Concerned about the representation of Negroes and the power of those representations to transcend the stage, the NAACP in 1915 formed a drama committee under the direction of W. E. B. DuBois. The committee produced Rachel by Angelina Weld Grimké in March 1916. Billed as “a race play in three acts,” Rachel confronts the social and psychological scars of racism as it focuses on the life of a young, middle-class black woman, Rachel Loving, who decided not to marry or have children because of the overt racism faced by black children in America. Some accused the play of promoting racial genocide. Others, such as Willis Richardson, felt that the stage should not be the place for propaganda but rather for the promotion of folk themes. The play marked an important moment in black theater history by sparking a critical dialogue about the purposes and responsibilities of black drama, and it also served as an inspiration for other black women interested in the theater.
Frustrated by the portrayals of blacks on the American stage by such white playwrights as Eugene O’Neill (The Emperor Jones ), Paul Green (In Abraham’s Bosom ), and Marc Connelly (The Green Pastures ) in and prior to the 1920s, key African-Americans authors, scholars, and critics called for the independent development of a national black theater and the creation of plays by African Americans that more truthfully reflected black experience. In his well-known 1926 manifesto establishing the Krigwa Little Theatre movement, DuBois stated that “a real Negro theatre” must be “About us, By us, For us, and Near us.” Yet, in 1926, few plays satisfied these criteria. Alain Locke published his collection, Plays of Negro Life, in 1927. While it included the work of white playwright Eugene O’Neill, it also contained plays by Jean Toomer and Georgia Douglas Johnson. The anthology, Plays and Pageants from the Life of the Negro (1930), edited by playwright Willis Richardson, contained pageants and historical pieces intended for use in schools. As a playwright, Richardson was committed to exploring the Negro experience through folk drama. His one-act play, The Chip Woman’s Fortune (1923), became the first serious play by an African American to appear on Broadway.
In order to promote black artistic creation and a different representation of the Negro, during the years 1925 through 1927, DuBois, the editor of the NAACP’s Crisis magazine, and Charles S. Johnson, the editor of the National Urban League’s Opportunity magazine, held a one-act play contest with the winners receiving cash prizes. Many of the winners of the Crisis and Opportunity competitions over these years were women. These included Zora Neale Hurston for Color Struck (1925), Georgia Douglas Johnson for Blue Blood (1925), and Marita Bonner for The Purple Flower (1927). Hurston, Johnson, and Bonner were key contributors to an emergent movement of black women playwrights. The work of these women principally concerned social and cultural themes that had an impact on black women’s lives. Johnson organized a literary salon at her house on S Street in Washington, D.C., that brought together black writers, poets, and dramatists to read their works.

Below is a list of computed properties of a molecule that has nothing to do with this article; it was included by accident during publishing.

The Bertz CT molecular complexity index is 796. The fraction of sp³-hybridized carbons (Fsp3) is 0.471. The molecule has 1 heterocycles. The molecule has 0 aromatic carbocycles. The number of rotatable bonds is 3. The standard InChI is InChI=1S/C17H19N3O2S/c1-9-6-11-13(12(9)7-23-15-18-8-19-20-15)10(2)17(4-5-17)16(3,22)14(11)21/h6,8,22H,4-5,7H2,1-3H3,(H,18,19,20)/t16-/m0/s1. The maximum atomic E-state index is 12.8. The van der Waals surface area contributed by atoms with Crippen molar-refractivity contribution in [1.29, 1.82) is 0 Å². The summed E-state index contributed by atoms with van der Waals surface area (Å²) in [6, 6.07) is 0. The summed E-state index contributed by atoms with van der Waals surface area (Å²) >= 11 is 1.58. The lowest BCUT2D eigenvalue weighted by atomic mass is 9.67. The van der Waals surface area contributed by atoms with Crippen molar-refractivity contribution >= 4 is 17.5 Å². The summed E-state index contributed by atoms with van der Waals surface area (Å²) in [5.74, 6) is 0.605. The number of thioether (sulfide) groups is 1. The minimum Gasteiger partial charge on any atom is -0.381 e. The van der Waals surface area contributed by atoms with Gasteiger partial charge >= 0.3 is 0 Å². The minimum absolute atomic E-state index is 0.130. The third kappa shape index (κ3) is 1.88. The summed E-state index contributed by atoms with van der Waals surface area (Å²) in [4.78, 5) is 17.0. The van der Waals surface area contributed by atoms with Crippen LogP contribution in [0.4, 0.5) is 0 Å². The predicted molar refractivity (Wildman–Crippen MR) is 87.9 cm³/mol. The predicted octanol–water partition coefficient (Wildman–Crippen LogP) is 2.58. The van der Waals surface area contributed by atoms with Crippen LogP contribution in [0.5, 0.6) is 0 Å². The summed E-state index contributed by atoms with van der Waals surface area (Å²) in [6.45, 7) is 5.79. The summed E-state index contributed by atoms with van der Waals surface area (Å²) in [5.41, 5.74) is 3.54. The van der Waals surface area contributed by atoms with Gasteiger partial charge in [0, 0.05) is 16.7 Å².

Another important moment in black theater occurred in 1925 when the bellboy-turned-playwright Garland Anderson’s play, Appearances, became the first full-length play by a black playwright on Broadway. The protagonist of the play is a black bellhop falsely accused of raping a white woman. During the course of a trial scene, the woman is exposed both as a mulatto and a liar. Langston Hughes’s Mulatto (1935) was significant both for its production history and the complexity with which Hughes examined the much-mined subject of the tragic mulatto. Within this play, Hughes uses the mulatto son, Robert, as a surrogate for black America demanding reparations, here, a blood debt from his white father. In its extant published form, Hughes’s play retains this radical message. The white director Martin Jones, however, markedly altered Hughes’s script for Broadway, adding a rape and changing the ending of the play. Hughes and Jones entered into a protracted confrontation. The play proved successful on Broadway, but Hughes had an extremely difficult time collecting his royalties from Jones. Thus, his own struggle for rights paralleled the efforts of his central figure in Mulatto.